I tried to find an area of ground that wasn't in a puddle (plus, I was wearing rubber gym shoes) and frantically looked for a red reset button in the middle of the outlet.
Sure enough, there it was.
I crossed my fingers hoping not to get knocked down by an electrical shock, and hit the button.
Immediately, I heard the bass and vocals spring back to life. I jumped back onstage and yelled to the bass player, "NUMBER???"
He said, "Letter D in five" (measures)
I came in at letter D and the band finished the song without missing a beat.
Expect the unexpected!!
Make sure to subscribe to the iTunes podcast, musicteachers911, for more tips about music teaching and performance.
Saturday, June 20, 2009
Here's one that happened last night that's a little embarrassing. I was to play the bass with a college gospel choir outdoors at their King's Island campus for a Spring Celebration. There were several roadies and sound engineers on hand to prepare the stage as there were a dozen bands to perform throughout the day. They were only to have only 10 minutes to set up between acts.
It was an outdoor concert and the temperature was 92* in full Sun. I grabbed my bass, music and 30 foot cable and proceeded onstage with about a minute before the first song was to begin. A cable was already plugged into the amp and neatly rolled up on the top for me to plug into my bass. I did, and played a test note, but nothing sounded. I quickly switched cabled but still nothing. I check the power light and it was shining brightly. I yelled into the talk-back monitor that I had no sound and the engineers quickly descended upon me to trouble shoot the problem.
(Here's the embarrassing part)......
The amp wasn't plugged in! The Sun was shining so brightly that the power light on the amp appeared to look lit, but wasn't.
Lesson learned is to visually check to see if the black power cord is actually plugged into an outlet.
My test note sounded clearly with about 5 seconds to spare.
No time for a sound check, the director is about to start.
Standing ovation after the show.
Thanks sound team.
Power to the People!
Saturday, June 6, 2009
Have you ever had to sight-read a broadway show at the performance?
Last night I played the bass with the Sinclair College Show choir and sight-reading the pieces for their quarterly vocal choral performance.
The music wasn't extremely difficult, but the musical director loves to alter the form of the pieces to fit with certain skits, vamps, and written in dialogue that the choir adds in the middle of the songs.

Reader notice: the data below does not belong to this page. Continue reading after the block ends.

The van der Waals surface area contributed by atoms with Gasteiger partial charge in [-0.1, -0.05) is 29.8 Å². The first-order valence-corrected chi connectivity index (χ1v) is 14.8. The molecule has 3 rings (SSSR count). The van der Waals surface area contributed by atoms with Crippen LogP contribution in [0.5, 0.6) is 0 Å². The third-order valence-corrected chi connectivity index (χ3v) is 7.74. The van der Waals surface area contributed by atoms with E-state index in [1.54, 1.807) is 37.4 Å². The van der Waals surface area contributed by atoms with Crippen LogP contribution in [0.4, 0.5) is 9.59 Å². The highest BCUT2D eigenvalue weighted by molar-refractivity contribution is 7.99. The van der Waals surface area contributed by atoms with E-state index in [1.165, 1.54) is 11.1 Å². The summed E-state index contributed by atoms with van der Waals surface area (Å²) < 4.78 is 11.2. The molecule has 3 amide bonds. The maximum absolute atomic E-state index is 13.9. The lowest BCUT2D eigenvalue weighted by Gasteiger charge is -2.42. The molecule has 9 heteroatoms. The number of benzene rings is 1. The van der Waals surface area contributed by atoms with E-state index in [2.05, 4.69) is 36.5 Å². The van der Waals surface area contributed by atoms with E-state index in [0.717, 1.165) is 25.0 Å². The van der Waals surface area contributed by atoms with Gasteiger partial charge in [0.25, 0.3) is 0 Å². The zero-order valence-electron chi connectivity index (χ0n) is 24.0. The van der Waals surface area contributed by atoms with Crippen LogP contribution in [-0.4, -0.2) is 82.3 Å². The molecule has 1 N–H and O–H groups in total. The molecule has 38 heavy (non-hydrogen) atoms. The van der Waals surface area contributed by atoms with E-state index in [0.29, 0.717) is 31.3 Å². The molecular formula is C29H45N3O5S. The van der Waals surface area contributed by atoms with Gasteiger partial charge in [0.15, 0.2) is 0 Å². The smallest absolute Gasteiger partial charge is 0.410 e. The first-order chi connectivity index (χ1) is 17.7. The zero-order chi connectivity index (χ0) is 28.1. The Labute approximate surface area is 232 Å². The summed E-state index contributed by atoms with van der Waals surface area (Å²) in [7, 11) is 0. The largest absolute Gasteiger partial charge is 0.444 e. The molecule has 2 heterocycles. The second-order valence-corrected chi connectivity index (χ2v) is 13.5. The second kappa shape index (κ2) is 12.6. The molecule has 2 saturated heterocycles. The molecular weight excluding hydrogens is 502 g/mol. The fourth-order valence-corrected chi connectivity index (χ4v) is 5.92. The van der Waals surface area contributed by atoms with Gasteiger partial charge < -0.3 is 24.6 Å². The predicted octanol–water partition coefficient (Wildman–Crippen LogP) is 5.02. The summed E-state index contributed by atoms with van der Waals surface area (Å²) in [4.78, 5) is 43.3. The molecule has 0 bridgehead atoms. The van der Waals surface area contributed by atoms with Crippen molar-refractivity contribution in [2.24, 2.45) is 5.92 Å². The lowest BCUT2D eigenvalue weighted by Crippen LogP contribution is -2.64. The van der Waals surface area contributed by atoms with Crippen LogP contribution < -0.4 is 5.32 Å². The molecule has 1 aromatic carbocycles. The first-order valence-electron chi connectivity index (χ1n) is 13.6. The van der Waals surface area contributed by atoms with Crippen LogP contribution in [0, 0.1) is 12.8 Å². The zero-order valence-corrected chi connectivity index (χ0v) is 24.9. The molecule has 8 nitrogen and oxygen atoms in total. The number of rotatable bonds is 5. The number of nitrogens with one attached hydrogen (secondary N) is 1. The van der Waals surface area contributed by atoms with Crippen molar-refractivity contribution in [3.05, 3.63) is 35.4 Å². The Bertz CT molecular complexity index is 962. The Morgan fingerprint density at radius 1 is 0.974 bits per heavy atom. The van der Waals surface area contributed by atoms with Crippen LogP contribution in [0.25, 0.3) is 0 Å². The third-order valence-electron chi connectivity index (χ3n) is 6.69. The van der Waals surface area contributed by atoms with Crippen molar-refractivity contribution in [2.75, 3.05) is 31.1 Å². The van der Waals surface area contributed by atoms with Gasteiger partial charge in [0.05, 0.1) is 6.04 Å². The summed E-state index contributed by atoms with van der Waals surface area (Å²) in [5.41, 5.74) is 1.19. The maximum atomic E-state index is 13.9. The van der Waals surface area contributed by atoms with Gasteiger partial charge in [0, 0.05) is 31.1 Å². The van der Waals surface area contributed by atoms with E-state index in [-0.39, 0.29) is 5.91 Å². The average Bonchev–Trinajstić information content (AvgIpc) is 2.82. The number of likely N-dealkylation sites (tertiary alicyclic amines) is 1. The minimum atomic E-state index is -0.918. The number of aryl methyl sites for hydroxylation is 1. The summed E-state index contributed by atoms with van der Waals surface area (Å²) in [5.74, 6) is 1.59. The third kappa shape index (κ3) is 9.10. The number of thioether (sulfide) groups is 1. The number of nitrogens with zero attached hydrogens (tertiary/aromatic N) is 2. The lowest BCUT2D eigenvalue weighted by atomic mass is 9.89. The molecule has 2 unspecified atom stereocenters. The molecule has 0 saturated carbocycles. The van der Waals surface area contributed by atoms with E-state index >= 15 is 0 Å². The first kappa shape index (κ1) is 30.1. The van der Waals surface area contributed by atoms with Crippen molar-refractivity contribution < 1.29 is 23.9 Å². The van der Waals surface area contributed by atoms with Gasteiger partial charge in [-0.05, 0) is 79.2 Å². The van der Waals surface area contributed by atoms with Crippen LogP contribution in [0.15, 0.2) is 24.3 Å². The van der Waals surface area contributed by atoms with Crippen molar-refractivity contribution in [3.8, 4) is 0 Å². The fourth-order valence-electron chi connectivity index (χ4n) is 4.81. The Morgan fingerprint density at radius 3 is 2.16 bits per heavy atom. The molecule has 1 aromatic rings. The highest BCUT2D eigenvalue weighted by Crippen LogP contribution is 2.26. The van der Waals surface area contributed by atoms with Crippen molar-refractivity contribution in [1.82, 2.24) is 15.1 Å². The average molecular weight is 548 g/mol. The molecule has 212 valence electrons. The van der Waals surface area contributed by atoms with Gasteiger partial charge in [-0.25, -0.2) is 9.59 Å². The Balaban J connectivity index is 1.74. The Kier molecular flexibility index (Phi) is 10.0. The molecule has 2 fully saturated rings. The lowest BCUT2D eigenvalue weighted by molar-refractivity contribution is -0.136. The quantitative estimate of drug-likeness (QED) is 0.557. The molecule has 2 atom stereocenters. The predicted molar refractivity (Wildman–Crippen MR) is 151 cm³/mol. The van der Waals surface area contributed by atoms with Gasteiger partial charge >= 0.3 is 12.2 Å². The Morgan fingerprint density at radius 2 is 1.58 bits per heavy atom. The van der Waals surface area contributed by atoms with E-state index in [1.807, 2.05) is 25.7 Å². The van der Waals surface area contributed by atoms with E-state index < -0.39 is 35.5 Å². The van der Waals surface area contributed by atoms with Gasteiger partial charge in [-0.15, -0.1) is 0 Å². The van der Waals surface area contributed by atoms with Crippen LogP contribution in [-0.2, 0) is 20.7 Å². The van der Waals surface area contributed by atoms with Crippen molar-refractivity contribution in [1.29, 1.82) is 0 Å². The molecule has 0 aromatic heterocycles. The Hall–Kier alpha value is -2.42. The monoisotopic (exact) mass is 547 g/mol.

The choir was to perform four broadway medleys. They were "Lion King", "Hairspray", "Grease", and "Guys and dolls".
The medleys segue immediately from one to the other, and the pianist had no time whatsoever to inform me about all the cuts and repeated sections that the music director had written in.
To give you an example, we were to start one medley on page 41 which then was to repeat to page three! None of these changes to the original score were penciled in to my music.
(This was going to make for an interesting evening.)
When the pianist first saw me walk in, he was aghast. "Are you actually going to sight read this entire concert????", he quipped while a look of stark panic shot across his face. "There's no way anyone could do this".
Let me interject to say that the accompanist has his masters in piano performance and is the keyboard professor for the College. He plays wonderfully and we have done other venues in the past with good results. His reaction wasn't that he doubted my ability to play the bass, or ever sight read well. He just knew that there was no way I would "mind-read" all the changes that the director interjected.
So what was I to do?
(This isn't the first time for me that it's been fourth and ten with no time left on the clock)
I positioned my music stand directly behind the pianist. So I could see his music as well as mine. I elected to stand to give me a bird's-eye view of his measures as well as mine. This also gave me a good vantage point if I needed to see his hands on the keys.
The pianist was so busy that he couldn't even give me a second to point to where on the music he was playing.
Here's where those three little words that I learned in kindergarten about crossing the street comes in. "Stop, look and listen".
I would be playing along with the combo. The very instant I could tell that the Show Choir had repeated or skipped to another section, I stopped playing. The piano was playing the bass clef notes in the piano part anyway, so the music didn't suffer at all. In fact, the music suddenly took on a lighter quality to keep the audience's attention.
Then I would look at his piano score to figure out where he was playing. When I felt that a bass entrance was appropriate, I would start playing again. This way the overall harmonic structure of the band didn't suffer with the root note being wrong.
This also made the band sound more interesting as playing the bass on every beat gets a little monotonous, whereas cutting out and in occasionally keeps the listeners interest.
When I would see the word "freely" over a section, I would stop as it is very hard to play exactly when the piano plays the underlying chords. You can get very close, but not exact.
When the show was over, the pianist just sat on the piano bench shaking his head.
I asked what was wrong. He just whispered, "That was amazing".
Then, he apologized for looking so shocked when he first saw me. He said that he just felt bad for me because of what I was up against musically.
"All in a night's work" I replied.
It's easy when you....
stop, look and listen.
Monday, May 25, 2009
It's the little things that count.
Last night, I was the pianist with the Hauer 18 piece big band for the Miamisburg, Ohio Veteran's Memorial Day Dance.
The band featured music from the 1940 WWII years and also included many of the Armed Forces Songs.